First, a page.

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What is Slang in Writing

What is Slang in Writing? Examples, Definitions, and How to Create Them

What is Slang in Writing? A pencil lying on top of the Earth

Slang is informal language typically used by a particular group of people and consisting of words and phrases not found in standard dictionaries. It can be used to add flavor to conversations, express emotion, and make jokes. Think of words like “dope,” “lit,” or “woke.”

Slang: The Secret Language of Subcultures

Slang is like the secret handshake of language. It’s a way for people who belong to a certain group or subculture to show that they’re part of the in-crowd. From teenagers to internet communities, different groups use slang to identify with each other and create a sense of belonging. The ever-evolving nature of slang keeps it fresh and interesting, and can even make writing more engaging and relatable.

The Spice of Writing: When to Use Slang

Just like adding a pinch of salt can bring out the flavors in a dish, using slang in writing can add depth and personality to a character or setting. But be careful, too much slang can leave a reader feeling overwhelmed or confused. Slang should be used sparingly, like a dash of paprika, to avoid overpowering the main message.

In fiction writing, slang can help create authentic dialogue, giving characters unique voices and making them feel more real. Non-fiction writers can also use slang to connect with readers, but it’s important to make sure that the audience understands the terms being used. When in doubt, a brief explanation can help clear up any confusion.

Slang-aphobia: When Not to Use Slang

While slang can be a fun and engaging element in writing, there are times when it’s best to stick with standard language. Academic and professional writing, for example, usually require a more formal tone. In these cases, slang can make a piece of writing seem unprofessional or out of place. It’s also important to remember that slang might not be understood by everyone, and using it in a way that excludes or alienates readers should be avoided.

Slang can be both a blessing and a curse for writers. On one hand, it can make writing more engaging and approachable, but on the other, it can quickly become dated. Because slang terms change and evolve rapidly, a piece of writing that relies heavily on slang can quickly lose its relevance. To avoid this pitfall, use slang thoughtfully and consider whether a phrase is likely to stand the test of time.

How to Create Your Own Slang

Ready to flex those creative muscles and invent some slang of your own? Here’s a simple recipe to get started:

  1. Borrow from other languages: Languages around the world are full of colorful expressions just waiting to be adopted. Spice things up by borrowing a word or phrase and giving it a new twist.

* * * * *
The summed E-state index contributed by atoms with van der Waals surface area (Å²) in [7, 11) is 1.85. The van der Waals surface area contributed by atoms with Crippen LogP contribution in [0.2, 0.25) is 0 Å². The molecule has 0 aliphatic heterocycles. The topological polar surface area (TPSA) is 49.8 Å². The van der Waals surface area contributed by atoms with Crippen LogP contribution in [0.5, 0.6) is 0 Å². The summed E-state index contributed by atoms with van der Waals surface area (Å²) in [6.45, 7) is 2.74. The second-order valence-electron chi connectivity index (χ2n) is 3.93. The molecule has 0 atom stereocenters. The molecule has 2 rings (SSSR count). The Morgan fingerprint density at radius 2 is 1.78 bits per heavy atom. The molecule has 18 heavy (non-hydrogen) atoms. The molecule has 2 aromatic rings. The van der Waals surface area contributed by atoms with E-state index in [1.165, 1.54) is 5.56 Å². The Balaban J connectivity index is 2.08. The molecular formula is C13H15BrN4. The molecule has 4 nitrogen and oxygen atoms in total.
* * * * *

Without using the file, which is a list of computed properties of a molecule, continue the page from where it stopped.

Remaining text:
2. Combine existing words: Take two familiar words and smash them together to create something new and exciting. For example, “hangry” is a blend of “hungry” and “angry.”
  3. Use abbreviations or acronyms: Turn a phrase into an acronym, like “YOLO” for “you only live once,” or create a catchy abbreviation like “FOMO” for “fear of missing out.”
  4. Play with sounds and spelling: Experiment with phonetics and spelling to create a new word that rolls off the tongue, like “cray” for “crazy.”

Examples of Slang in Action

Now that we’ve explored the ins and outs of slang, let’s take a look at some examples:

  1. Teen slang: “She was totally shook when she found out her crush liked her back. It was lit!”
  2. Internet slang: “Did you see the latest meme? It’s so dank!”
  3. Regional slang: “I’m fixin’ to go to the store, y’all need anything?”
  4. Historical slang: “That flapper sure can dance the Charleston. She’s the bee’s knees!”
  5. Workplace slang: “The boss asked for the TPS reports ASAP, so it’s time to put the pedal to the metal.”
  6. Sports slang: “He scored a hat trick and led the team to victory. What a clutch performance!”

By understanding and incorporating slang into writing, it’s possible to create more engaging, relatable, and authentic characters and scenarios. But remember, just like with any spice, a little goes a long way. Use slang thoughtfully and in moderation to keep writing fresh and appealing without sacrificing clarity or professionalism. And who knows, with a little creativity, you might even coin the next “dope” slang term that takes the world by storm!

If you’re thirsty for more writing knowledge, head over here to learn all 74 literary devices.

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